Morris Eskin & Natanya Gross

“I’m passing down not only the food to my children, but a history and the stories that go with it about their ancestors.”

Morris Eskin (Father): I was born in Shanghai, China in 1936.
I arrived in Australia in March 1954.

Natanya Gross (Daughter): I was born in Sydney, Australia in 1964.

Coming to Australia

I can only say one word that really, I consider myself fortunate in very capital letters, fortunate not just for myself, but at that time, for my parents, my family at that time, and of course my future family at that time, my current family over here.

Heritage through food

I think the importance of food is that it really can connect you to your heritage, to your heritage generally, and then specifically to your family heritage. For me, to reproduce food, even if I tweak it in a more modern way, from what my grandparents ate and their parents ate what I feel I’m doing is I’m passing down not only the food to my children, but a history and the stories that go with it about their ancestors.

Key Migration Wave - Jews from China

There were three main Jewish ethnic groups in China: the Sephardi Jews from the Middle East in Shanghai; the White Russians, who fled Russia under the Tsars and the Communists and mainly settled in Harbin and Tientsin; and the Jewish refugees from Nazism who fled to Shanghai in 1938-1940. At the end of World War II, the Chinese Nationalists demanded the expulsion of the stateless European Jews, few of whom wished to return to Europe. In addition, most of the Sephardi and Jewish White Russians in Harbin and Tientsin decided to leave China with the Communist takeover in 1949. In total, it is estimated that about 2,500 – 3,000 Jews migrated from China to Australia between 1945 and 1953.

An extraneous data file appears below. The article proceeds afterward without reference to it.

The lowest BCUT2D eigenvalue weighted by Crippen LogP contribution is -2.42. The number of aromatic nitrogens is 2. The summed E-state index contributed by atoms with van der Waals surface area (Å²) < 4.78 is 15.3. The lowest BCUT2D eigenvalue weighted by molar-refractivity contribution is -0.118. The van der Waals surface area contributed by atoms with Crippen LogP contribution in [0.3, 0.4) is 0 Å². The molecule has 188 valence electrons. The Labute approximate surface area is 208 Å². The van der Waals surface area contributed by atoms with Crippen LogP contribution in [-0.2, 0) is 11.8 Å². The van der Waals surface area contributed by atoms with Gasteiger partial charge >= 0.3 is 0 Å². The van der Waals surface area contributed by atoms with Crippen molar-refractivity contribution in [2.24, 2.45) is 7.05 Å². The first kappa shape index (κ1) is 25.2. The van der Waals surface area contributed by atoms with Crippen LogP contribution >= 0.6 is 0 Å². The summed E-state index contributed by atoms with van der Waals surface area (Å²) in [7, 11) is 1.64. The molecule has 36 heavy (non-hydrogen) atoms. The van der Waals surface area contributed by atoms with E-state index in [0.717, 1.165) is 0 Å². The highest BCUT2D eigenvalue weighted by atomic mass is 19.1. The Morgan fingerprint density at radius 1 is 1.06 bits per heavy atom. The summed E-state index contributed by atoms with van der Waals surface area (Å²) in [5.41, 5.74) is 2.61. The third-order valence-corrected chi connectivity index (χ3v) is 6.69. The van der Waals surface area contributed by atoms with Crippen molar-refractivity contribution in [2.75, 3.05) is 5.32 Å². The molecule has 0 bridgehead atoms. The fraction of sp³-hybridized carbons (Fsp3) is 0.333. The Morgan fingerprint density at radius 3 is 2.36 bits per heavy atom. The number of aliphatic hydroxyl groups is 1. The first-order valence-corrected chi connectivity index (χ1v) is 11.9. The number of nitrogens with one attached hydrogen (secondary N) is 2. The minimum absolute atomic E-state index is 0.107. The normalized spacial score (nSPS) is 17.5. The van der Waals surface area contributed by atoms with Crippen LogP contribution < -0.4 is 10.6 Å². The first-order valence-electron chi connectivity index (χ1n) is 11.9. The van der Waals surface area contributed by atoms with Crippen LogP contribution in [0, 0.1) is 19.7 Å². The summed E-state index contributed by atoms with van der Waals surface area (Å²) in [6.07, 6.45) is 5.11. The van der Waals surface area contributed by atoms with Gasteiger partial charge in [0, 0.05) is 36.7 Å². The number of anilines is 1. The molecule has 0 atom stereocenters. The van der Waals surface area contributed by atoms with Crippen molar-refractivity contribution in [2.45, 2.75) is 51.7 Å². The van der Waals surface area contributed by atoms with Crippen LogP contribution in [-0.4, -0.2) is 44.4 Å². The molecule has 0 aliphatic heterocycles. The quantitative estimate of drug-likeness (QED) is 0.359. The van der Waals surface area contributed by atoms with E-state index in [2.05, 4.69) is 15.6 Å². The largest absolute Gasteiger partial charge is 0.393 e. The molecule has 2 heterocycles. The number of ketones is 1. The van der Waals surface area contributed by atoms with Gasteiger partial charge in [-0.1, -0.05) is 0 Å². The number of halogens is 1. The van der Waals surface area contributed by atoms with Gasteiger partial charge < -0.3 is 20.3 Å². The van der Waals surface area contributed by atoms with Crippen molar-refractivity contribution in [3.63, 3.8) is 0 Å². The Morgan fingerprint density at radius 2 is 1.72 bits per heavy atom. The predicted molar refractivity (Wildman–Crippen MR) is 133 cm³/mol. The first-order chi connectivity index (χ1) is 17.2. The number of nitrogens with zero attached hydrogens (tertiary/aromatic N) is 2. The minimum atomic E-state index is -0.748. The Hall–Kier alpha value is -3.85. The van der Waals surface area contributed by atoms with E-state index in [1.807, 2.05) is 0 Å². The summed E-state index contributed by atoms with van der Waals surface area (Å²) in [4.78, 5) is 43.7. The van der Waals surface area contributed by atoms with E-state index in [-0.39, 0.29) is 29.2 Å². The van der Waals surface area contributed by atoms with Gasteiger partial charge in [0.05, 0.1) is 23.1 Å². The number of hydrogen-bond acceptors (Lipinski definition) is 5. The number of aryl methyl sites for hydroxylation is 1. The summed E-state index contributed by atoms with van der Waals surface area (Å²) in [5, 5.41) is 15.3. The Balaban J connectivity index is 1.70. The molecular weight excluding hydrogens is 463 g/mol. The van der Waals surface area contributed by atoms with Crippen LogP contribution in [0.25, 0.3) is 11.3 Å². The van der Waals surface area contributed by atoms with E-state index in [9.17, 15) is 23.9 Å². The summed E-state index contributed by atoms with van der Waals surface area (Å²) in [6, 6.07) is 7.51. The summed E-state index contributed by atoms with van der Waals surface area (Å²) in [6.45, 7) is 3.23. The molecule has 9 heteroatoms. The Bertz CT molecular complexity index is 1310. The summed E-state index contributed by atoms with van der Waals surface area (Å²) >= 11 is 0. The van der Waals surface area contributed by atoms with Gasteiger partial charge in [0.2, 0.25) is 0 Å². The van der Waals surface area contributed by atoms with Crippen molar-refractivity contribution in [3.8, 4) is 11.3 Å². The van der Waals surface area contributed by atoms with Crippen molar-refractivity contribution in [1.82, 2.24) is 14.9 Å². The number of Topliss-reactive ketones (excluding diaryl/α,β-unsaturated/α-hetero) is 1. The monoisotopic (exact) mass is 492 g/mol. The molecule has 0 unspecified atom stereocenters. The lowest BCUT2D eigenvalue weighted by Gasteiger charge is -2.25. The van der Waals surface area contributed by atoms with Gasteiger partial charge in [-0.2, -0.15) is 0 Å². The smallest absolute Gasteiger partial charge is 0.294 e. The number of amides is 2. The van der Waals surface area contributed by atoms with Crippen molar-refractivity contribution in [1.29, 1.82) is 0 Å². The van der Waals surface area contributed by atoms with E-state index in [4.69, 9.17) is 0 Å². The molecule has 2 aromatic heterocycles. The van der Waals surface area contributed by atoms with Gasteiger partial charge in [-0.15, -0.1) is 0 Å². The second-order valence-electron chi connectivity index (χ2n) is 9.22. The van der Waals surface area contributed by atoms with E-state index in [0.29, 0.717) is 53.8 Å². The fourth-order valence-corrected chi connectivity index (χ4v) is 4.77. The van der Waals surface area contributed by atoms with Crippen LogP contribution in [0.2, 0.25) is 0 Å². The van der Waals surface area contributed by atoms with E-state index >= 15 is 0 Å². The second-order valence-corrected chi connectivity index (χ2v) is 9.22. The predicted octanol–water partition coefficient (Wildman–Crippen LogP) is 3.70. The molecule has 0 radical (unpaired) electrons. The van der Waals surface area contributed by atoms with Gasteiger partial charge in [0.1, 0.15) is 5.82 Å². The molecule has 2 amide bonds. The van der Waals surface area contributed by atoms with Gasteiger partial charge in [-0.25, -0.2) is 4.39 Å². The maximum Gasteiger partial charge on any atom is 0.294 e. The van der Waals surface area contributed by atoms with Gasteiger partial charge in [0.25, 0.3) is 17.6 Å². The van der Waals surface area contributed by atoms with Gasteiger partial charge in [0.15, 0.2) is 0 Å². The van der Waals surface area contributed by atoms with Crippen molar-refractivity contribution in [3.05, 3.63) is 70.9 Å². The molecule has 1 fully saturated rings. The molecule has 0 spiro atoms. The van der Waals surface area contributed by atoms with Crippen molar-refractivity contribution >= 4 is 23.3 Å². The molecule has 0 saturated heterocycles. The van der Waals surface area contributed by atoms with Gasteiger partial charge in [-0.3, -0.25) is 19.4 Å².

Listen to their Eat, Pray, Naches  and migration stories

Full Transcript available here

Morris talks about his life growing up in Shanghai, about the Russian Jewish community in China and how it was affected by the Japanese occupation and later the rise of Communism. Although his parents could take very little to Australia when they migrated, he considers himself very fortunate to have come here.


Natanya explains how the Jewish community is obsessed with food and how her recipes honour her past. Morris talks about chopped liver and how his mother made it the best.


Both Morris and Natanya talk about the traditions that are important to them and how they have been passed down from the generations.


It is all about their family, lots of grandchildren and being called “Morrie”.